Imaging other nerves with ultrasound

This area of the website is devoted to the use of ultrasound imaging of nerve and muscle in disorders other than carpal tunnel syndrome. This is a rapidly expanding field and several good textbooks are now available but I hope that these pages will provide a resource which will help to coordinate the development of this technique in neurological practice in the UK where it is relatively under-developed.

The general principles of ultrasound imaging and measurement are similar for all nerves and are covered in the CTS section. Most nerves however are rather harder to image clearly than the median nerve at the wrist, either because they are smaller, have less clearly defined boundaries, or are more deeply situated where ultrasound resolution is less.

To begin with, I propose to build up a library of normal images, organised by nerve, illustrating the range of findings seen with different machines, transducers, subjects and operators. The scope of this is outlined below and pages will be added to the site as images become available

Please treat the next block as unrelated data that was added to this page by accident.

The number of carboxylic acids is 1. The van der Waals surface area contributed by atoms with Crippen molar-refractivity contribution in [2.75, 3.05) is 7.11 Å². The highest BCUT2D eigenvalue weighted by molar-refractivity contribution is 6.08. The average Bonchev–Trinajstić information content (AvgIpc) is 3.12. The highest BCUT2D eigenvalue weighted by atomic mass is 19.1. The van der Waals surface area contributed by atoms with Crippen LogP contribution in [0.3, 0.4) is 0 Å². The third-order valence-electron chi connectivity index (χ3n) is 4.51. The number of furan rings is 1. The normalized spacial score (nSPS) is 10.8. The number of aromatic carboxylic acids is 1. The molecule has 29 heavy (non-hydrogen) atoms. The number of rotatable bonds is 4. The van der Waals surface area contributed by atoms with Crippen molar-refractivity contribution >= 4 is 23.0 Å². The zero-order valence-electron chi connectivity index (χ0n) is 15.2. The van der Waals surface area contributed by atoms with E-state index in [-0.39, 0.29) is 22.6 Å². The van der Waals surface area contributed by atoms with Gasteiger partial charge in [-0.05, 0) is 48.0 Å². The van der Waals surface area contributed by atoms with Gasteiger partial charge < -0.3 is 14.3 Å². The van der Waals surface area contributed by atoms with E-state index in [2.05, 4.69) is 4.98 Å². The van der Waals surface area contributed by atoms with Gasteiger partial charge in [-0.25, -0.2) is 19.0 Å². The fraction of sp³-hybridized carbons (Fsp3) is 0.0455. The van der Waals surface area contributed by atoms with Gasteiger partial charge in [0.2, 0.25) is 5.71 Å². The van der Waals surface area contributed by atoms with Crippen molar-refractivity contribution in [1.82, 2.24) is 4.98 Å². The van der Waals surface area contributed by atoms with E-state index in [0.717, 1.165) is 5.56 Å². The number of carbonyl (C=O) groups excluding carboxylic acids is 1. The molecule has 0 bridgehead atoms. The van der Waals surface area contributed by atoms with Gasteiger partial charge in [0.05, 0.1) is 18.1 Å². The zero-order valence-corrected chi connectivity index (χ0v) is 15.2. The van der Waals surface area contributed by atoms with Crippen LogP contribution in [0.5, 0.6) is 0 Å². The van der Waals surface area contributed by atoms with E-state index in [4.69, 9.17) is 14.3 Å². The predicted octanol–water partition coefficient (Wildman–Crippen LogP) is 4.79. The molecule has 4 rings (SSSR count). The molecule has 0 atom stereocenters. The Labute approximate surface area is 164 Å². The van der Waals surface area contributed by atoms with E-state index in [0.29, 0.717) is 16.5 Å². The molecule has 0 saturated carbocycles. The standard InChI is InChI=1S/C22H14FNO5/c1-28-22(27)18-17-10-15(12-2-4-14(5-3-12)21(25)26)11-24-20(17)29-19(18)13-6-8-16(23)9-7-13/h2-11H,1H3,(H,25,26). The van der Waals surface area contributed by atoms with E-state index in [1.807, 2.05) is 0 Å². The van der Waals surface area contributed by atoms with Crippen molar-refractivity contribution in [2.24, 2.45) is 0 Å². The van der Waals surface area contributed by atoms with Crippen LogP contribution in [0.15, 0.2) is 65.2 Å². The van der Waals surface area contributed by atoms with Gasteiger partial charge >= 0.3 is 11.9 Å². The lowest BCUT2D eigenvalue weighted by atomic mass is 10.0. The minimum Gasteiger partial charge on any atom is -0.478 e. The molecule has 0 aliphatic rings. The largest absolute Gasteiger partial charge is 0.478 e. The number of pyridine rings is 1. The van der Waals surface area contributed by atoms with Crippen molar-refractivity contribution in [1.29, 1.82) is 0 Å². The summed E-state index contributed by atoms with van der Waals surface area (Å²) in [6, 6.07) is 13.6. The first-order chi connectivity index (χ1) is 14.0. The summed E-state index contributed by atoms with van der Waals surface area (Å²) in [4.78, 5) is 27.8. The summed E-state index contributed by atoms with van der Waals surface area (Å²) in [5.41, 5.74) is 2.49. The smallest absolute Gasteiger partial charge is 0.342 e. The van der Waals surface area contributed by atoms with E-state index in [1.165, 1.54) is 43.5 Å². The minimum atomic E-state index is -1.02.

• Median nerve - Wrist, Forearm, Elbow, Upper Arm, Axilla
  • Ulnar nerve - Wrist, Forearm, Cubital Tunnel, Ulnar Groove, Upper Arm, Axilla
  • Radial nerve - Superficial branch, Posterior interosseous branch, Spiral groove of humerus
  • Musculocutaneous nerve - Upper arm
  • Fibular (Common peroneal) nerve - Popliteal fossa, Fibular head
  • Sciatic nerve - Thigh, Popliteal fossa
  • Posterior tibial nerve - Popliteal fossa, Ankle
  • Sural Nerve - Calf
  • Superficial peroneal nerve - Ankle

There are many smaller nerves which can be imaged but the above list is already a fairly ambitious target. I have also purposely omitted brachial plexus imaging at present as this is technically quite difficult.

For the library of normal nerve images we will adopt a standard format:


  • Nerve name
  • Anatomical site
  • Date image acquired
  • Scanner model
  • Transducer
  • Operator (initials)


These should be shown without subject identification unless written permission has been obtained from the subject

  • An unmarked image without post acquisition zoom
  • An image showing the nerve measurement - this may be a magnified section of the first image - personally I believe that most measurements should be made on enlarged images, the only exceptions being when the nerve is so large that it fills much of the field of view anyway.


Ulnar nerve, R Forearm - at level of divergence from ulnar artery, 29.5.15. Sonosite M-turbo, L25-X 13-6MHz, JB

Transverse orientation image - ulnar artery clearly visible below left of centre, radial side of arm to left of image

Zoomed measurement image - outline drawn to include nerve fascicles

Any comments on this scheme - please post a message in the website forum

Revision date - 29th May 2015 

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